The Associated Press

SAN FRANCISCO DE PAULA, Cuba (AP) - New Mexico Gov. Bill Richardson said Wednesday he plans to report to Barack Obama's administration his assessment of Cuba-U.S. relations following a five-day trade mission to the island even though he is not an official envoy of Washington.

Richardson is meeting with a host of Cuban government officials, including a scheduled encounter Thursday with Foreign Minister Bruno Rodriguez. He met Monday with Ricardo Alarcon, president of Cuba's parliament. So far, everyone has brought up the U.S. embargo and other aspects of U.S. policy, Richardson said, without elaborating.

"I'm not an envoy of the (Obama) administration. I'm carrying no message. I'm here as a governor seeking agricultural trade," he said.

"Obviously I do plan to submit my impressions to the administration after I conclude," he added. "I will do that as a citizen and as a governor. They're my impressions alone."

As a congressman, Richardson secured the release of three Cuban political prisoners during talks with then-President Fidel Castro in Havana in 1996. As U.N. ambassador in 1997, he held talks on terrorism with then-Foreign Minister Roberto Robaina.

Richardson supported Obama's declaration during last year's U.S. presidential campaign that he would be open to meeting current President Raul Castro without preconditions. The governor also has opposed lifting the U.S. embargo, while advocating negotiations with Cuba to promote human rights.

The Obama administration has relaxed restrictions on Cuban Americans' travel and money transfers to family on the island. Most U.S. citizens cannot visit - technically, the U.S. Treasury Department bars them from spending money in Cuba - in tandem with the U.S. embargo imposed in 1962 to weaken Cuba's Communist government.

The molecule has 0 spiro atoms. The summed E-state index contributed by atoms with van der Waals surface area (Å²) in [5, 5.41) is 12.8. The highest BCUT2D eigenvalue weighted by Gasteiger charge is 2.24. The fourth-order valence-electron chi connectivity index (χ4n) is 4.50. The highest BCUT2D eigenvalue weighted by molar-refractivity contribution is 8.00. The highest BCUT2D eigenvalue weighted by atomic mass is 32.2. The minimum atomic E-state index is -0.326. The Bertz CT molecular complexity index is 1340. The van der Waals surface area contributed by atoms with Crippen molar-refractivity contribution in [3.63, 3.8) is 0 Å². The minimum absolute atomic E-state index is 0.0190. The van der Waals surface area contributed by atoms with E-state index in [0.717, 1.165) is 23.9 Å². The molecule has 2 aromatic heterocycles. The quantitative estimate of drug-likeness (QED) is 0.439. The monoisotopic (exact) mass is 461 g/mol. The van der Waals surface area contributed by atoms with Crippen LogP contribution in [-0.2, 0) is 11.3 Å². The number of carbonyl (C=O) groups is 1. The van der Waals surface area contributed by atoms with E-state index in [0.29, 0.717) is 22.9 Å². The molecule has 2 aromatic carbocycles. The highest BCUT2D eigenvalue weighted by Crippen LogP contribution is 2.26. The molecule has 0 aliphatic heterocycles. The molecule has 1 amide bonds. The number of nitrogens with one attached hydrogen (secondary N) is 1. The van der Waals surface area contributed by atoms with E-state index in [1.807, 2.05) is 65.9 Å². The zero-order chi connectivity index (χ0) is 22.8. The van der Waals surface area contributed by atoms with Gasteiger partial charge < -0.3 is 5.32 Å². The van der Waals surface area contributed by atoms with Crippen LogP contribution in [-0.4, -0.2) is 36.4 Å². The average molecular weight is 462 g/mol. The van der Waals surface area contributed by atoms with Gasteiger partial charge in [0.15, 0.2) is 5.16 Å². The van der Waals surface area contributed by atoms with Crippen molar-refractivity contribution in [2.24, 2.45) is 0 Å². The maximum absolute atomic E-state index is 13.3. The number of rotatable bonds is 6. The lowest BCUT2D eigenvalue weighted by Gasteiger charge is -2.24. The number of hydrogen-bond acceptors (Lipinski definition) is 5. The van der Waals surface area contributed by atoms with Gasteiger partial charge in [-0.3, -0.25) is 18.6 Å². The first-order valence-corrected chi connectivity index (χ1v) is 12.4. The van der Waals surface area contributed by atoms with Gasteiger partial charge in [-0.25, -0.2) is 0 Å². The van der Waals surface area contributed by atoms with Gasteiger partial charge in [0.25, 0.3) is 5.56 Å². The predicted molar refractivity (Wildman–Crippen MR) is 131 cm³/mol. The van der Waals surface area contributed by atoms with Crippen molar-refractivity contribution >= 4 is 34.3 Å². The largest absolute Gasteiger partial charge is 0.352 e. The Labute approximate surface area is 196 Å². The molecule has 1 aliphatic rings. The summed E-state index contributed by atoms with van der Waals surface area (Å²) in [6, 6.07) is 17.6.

The U.S. and Cuba also are resuming talks on migration and direct mail, but they have sparred over a U.S. suggestion that Havana release its political prisoners. Cuba insists that any dialogue have no preconditions.

Richardson made his remarks to The Associated Press while visiting Ernest Hemingway's former villa, Finca Vigia, in San Francisco de Paula, 15 miles (25 kilometers) east of central Havana.

Richardson marveled at Hemingway's extensive book and art collections, his mounted trophies from hunting expeditions in Africa and Idaho, his office and his fishing boat, El Pilar, during a tour of the villa. The governor donated a replica of a vintage telephone used by Hemingway to curators of the home, now a museum, on behalf of the state of New Mexico - and said all U.S. citizens should be able to visit such cultural gems.

"There's a link between Hemingway and the United States and Cuba, and now there's a New Mexico link," he said. "I think enhancing cultural and artistic and educational ties is a prelude to diplomatic and commercial ties. It always happens that way."

"I'm for enhanced tourism travel for Americans."

Richardson said that travel should go beyond the so-called people-to-people educational and cultural contacts promoted by the Bill Clinton administration. Opponents of enhanced travel argue it would only help subsidize a government that doesn't tolerate dissent.

Richardson and state Cabinet officials are promoting exports of New Mexico beef, corn, wheat, potatoes and apples. Despite the embargo, U.S. states can sell agricultural and certain other products to Cuba, though sales on credit are prohibited.